Book #12 for 2015
PopSugar Criterion Met: A memoir
I haven’t even watched Amy Poehler much on SNL, so I was not all that familiar with her work, just vaguely aware that she was funny. I was glad to get to know her here, and I was surprised at how much I identified with her. While I find Tina Fey’s sense of humor more aligned with my own, I feel like Amy and I were far more similar in our backgrounds and how we see the world.
Of course, the child-rearing bits in this book were as foreign to me as Tina Fey’s in Bossypants, and where I had no frame of reference for Fey’s 30 Rock discussions, I was similarly lost whenever Amy brought up Parks & Recreation. Still, the whole of the book was entertaining and far more insightful than one expects when picking up a comedian’s memoir.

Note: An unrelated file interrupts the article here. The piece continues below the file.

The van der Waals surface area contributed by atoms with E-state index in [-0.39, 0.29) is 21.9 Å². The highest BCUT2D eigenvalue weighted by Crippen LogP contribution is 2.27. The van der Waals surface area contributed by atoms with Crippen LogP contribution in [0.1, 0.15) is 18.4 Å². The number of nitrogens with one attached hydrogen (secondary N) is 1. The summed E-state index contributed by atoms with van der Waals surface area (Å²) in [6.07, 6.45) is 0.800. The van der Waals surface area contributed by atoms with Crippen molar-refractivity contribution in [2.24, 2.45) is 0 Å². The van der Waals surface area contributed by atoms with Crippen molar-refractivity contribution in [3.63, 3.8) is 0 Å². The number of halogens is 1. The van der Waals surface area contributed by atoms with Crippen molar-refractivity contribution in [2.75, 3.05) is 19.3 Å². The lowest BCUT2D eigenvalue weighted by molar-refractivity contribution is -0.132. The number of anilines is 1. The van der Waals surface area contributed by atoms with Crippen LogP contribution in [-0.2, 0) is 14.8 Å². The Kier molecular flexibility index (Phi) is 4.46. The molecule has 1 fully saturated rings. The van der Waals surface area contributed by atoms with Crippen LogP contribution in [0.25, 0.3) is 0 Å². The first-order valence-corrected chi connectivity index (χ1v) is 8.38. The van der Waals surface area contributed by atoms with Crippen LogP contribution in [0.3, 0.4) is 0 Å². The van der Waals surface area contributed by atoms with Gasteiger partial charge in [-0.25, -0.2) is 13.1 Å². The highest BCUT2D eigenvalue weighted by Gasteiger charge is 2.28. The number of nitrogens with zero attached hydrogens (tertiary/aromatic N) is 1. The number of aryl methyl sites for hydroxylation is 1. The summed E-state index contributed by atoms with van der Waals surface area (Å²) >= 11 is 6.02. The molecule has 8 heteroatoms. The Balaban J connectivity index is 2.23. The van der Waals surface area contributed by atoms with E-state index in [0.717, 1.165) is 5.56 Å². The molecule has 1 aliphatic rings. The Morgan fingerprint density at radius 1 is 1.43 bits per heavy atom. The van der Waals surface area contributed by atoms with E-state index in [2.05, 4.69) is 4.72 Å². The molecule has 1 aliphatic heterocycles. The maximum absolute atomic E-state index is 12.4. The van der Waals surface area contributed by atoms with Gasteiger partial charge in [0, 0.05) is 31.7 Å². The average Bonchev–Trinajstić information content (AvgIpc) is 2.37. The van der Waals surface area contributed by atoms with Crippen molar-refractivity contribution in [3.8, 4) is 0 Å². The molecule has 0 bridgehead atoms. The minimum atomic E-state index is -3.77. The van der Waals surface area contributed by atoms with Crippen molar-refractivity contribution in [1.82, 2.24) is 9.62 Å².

That isn’t really fair, though, is it? I am more and more of the opinion that the comedians are the truly insightful people in this world. Mark Twain, for instance, was a humorist whose words are eerily apt even now. And look at Stephen Colbert and Jon Stewart and John Oliver, our modern-day court jesters. Remember, the jesters were valued for their role in speaking the truth when the serious advisers would spout whatever bullshit was convenient at the time. So I am glad to see that Amy Poehler belongs to this fine tradition.
I really enjoyed this memoir and will probably add P&R to my Netflix queue. (Yep, 30 Rock is already there.)